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Editorial

Tribute to Dave Phillips


10/01/2016 - Meet Dave Phillips. Quietly he is making a difference in our city, state, and beyond - one customer at a time. Dave repairs sewing machines and sergers of all makes and models made by Singer, Bernina, Pfaff, Brother, Viking, and Janome as well as ones from less familiar companies such as Juki, Remington, Adler, Nechhi, Winchester, Franklin, and Wilcox. It does not matter if it is electric or treadle powered, Dave finds a way to turn it into an invaluable piece of machinery for home or commercial use.

In 1986, thirty years ago, Dave began learning how to work on sewing machines. A gentleman who was going out of business began teaching him. Being mechanically-inclined and ready to find employment that did not involve being out in the cold weather, he took a liking to it. It suited him more than working construction or driving a fuel truck.

Dave continued to gain valuable experience as he worked for a gentleman in Great Falls, Montana for a year and for Mr. Brooks in Casper for 8 1/2 years. After gaining enough experience, he set out on his own and started "Sew Fix It".

"I enjoy helping the folks keeping the old ones (machines) going," said Phillips in a recent interview.

For years Dave has helped auctioneer and real estate agent Milt Green with his old sewing machines. "I met Dave when we were in Lander, and he was doing machine work. I had this treadle-boot-patch machine that I had no clue how to make it run. It was given to me by my mother-in-law. Dave rebuilt it, cleaned it, timed it, and showed me how to run it. Dave has always been willing to keep these rattle-trap sewing machines running," said Green who makes chaps, bridles, cinch straps, belts, billfolds, and such.

Dave helps keep Cathy Corbin's Bernina 830 (home sewing machine), Bernina serger, and her big heavy Juki commercial sewing machine running - even when she has sewn one of them "into the ground". "Dave is an all-around genuine, good Christian. He is one of the neatest human beings I have ever met," said Corbin. "Dave keeps my machines running so I can do what I do to help dog rescue. Without him, I don't know what I would do."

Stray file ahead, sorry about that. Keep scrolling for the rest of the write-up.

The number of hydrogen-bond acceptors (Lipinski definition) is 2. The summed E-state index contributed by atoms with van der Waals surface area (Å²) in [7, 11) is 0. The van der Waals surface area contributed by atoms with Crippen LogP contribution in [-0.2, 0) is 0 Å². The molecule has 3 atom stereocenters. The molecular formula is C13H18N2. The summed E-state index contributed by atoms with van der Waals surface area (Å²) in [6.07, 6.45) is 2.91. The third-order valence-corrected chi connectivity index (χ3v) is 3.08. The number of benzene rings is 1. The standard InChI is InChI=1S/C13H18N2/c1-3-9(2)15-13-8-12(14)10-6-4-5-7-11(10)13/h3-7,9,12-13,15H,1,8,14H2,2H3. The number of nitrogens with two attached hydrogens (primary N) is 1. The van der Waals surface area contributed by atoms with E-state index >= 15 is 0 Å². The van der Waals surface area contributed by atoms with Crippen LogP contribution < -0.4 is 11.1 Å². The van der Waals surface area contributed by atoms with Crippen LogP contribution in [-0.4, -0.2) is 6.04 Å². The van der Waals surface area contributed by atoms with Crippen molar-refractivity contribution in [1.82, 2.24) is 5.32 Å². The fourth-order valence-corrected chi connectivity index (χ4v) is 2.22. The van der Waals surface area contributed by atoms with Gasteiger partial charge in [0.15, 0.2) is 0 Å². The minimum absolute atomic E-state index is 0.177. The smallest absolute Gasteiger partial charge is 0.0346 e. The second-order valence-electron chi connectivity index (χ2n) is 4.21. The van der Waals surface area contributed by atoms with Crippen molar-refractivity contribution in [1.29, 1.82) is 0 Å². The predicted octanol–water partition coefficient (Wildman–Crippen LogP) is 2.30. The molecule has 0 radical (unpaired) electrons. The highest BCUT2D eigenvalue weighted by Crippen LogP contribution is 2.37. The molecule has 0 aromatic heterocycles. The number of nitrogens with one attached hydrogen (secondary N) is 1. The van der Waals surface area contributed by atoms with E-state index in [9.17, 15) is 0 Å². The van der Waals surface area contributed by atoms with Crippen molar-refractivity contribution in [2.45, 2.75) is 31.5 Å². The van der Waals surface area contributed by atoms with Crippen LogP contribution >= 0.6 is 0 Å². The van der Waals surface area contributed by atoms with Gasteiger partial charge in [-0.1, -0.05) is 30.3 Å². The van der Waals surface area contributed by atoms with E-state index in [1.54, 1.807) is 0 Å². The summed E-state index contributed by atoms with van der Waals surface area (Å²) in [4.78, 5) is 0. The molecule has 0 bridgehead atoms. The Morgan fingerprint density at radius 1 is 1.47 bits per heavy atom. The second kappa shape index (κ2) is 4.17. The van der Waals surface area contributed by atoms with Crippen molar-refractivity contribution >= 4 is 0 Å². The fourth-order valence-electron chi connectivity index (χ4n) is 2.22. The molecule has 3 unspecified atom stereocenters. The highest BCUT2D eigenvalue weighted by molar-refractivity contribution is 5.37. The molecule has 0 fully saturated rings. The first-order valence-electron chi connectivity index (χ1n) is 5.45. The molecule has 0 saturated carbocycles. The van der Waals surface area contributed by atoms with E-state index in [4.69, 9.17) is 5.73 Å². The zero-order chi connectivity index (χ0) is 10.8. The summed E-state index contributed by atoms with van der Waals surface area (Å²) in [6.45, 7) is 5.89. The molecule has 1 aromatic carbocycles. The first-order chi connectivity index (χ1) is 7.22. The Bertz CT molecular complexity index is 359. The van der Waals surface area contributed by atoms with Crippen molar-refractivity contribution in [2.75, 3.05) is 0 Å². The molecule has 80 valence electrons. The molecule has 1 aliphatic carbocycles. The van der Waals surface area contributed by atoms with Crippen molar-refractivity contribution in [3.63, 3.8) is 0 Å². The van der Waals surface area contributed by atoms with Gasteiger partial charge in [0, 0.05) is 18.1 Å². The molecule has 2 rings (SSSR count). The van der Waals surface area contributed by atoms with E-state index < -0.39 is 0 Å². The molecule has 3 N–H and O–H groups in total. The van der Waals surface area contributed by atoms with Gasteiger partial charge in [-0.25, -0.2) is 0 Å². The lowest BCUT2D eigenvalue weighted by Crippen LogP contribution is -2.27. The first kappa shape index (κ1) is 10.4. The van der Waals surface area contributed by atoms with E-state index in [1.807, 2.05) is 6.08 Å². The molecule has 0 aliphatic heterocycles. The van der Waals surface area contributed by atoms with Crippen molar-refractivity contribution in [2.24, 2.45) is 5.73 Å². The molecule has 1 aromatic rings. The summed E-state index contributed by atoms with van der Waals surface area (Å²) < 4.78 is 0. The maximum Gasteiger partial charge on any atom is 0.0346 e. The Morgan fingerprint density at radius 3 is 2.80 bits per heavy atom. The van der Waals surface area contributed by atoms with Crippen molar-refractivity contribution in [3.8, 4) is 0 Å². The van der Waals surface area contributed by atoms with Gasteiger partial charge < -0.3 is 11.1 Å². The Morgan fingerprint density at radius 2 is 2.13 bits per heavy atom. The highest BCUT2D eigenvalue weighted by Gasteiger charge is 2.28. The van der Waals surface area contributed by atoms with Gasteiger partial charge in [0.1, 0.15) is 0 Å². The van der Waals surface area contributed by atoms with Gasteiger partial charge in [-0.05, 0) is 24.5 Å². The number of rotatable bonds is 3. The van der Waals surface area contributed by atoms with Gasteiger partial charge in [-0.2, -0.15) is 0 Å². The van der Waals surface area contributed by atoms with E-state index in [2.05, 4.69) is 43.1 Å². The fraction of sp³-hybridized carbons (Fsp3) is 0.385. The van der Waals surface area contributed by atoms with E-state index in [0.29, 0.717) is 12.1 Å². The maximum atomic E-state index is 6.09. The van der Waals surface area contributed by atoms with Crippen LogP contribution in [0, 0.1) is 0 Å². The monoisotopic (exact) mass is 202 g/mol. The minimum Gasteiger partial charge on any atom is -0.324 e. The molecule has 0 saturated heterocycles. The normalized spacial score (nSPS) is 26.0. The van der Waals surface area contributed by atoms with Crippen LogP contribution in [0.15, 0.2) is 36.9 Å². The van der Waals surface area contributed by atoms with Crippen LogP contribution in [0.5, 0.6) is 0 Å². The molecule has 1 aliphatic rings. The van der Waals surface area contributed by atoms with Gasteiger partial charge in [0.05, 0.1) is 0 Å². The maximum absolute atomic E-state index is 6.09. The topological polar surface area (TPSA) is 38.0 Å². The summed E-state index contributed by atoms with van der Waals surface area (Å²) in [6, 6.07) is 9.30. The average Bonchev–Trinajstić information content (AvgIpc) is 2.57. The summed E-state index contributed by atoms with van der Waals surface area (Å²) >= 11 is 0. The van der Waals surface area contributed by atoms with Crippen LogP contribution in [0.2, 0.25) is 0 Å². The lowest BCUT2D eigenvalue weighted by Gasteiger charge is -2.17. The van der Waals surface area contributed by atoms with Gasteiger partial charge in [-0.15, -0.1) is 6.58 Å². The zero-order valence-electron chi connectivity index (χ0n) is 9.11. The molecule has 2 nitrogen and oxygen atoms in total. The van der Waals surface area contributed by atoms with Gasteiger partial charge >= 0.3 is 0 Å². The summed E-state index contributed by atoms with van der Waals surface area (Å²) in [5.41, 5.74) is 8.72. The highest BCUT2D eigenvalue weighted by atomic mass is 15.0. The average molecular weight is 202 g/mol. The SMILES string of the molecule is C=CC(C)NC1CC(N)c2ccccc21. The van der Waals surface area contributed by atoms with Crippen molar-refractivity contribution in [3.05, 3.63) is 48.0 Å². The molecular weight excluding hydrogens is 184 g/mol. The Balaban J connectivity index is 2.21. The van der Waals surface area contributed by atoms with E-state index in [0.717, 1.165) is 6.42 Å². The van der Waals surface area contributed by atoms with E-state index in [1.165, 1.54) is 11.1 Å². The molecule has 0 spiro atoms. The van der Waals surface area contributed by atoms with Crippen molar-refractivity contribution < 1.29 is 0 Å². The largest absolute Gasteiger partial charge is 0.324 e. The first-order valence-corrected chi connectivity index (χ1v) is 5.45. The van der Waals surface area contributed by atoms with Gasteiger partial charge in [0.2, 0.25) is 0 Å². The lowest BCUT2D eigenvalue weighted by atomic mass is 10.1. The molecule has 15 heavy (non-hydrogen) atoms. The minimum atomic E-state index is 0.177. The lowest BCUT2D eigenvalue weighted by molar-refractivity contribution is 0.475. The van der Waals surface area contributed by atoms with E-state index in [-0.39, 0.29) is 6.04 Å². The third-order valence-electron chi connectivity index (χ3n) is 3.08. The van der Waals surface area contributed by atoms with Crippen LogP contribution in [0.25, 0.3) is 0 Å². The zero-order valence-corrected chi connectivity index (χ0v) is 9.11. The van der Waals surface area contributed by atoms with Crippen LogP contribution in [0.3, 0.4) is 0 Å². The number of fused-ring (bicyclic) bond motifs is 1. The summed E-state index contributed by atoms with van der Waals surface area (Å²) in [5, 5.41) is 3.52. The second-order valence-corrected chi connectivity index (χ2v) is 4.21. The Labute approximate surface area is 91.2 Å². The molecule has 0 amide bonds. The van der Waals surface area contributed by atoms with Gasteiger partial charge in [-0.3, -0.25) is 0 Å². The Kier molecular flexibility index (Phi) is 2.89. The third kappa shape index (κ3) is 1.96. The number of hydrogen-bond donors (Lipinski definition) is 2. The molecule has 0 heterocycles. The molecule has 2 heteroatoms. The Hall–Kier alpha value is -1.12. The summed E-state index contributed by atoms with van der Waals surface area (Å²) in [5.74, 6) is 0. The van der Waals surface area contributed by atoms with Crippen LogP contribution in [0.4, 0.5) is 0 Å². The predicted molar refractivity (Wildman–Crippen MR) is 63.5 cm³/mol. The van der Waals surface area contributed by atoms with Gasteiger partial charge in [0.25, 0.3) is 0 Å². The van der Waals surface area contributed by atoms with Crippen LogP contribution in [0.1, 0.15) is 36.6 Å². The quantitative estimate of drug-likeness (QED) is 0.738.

Dave has helped quilter Pam Bartosh keep her Viking Husqvarna running. "When I was beginning to quilt, I would jumble up the machine and have a crisis. Dave would come and fix it and teach me how to unjumble it. He helped me diagnose simple problems. I see him less and less because he has taught me so much! He has such a place in this community," said Bartosh.

Dave has also helped quilter Kay West, one who has been faithfully sewing for the past twenty-two years. "Dave has always been good to me. He has cleaned my Bernina (primary machine) several times and even found a reverse button for it. He also has cleaned and serviced my Elna (portable sewing machine for she takes it to class with her). Without a machine, it's almost like being without your legs!"

Sarah Schaff, mother of three, started sewing three years ago when she wanted to make a "felt tent to go over the dining room table so it could be a hospital clinic" for her kids. Dave helped her find a durable Janome that could sew thick layers of fabric. He also came up with a hand-crank sewing machine for her young daughter (six at the time, seven now) to use so she could safely make sleeping bags and pillows for her Barbie dolls and a quilt for herself. "I am grateful for Dave," said Schaff. "He is great with his business and is a great person. We are lucky to have him."

Ann Seeley, quilter in Riverton and longtime friend, appreciates the way Dave is gentle and likes what he does. "Dave found the right bobbin for my antique Singer treadle machine so I can use it," said Seeley. "He is the horse whisper of sewing machines."

Bill Hackney, the "Mule Man", has an old Lexus leather machine (early 1900s model) that needed to be cleaned and overhauled. "Dave cleaned it at a car wash, fixed it so it sews perfectly, and delivered this extremely heavy thing to my house," said Hackney. "The number one thing about Dave is that he is as honest as he can be. He never wants to take advantage of others. He makes parts for peoples' machines that cannot be found and keeps extra parts so they can be of use. I can't say enough good about him. He's a real cowboy. He lives that life."

Dave, you are deeply loved and appreciated - you and your sweet wife Cathy. Thank you for being the kind of man that you are. You not only fix sewing machines and sergers, you are a fine role model to us. Sincerely, thank you..

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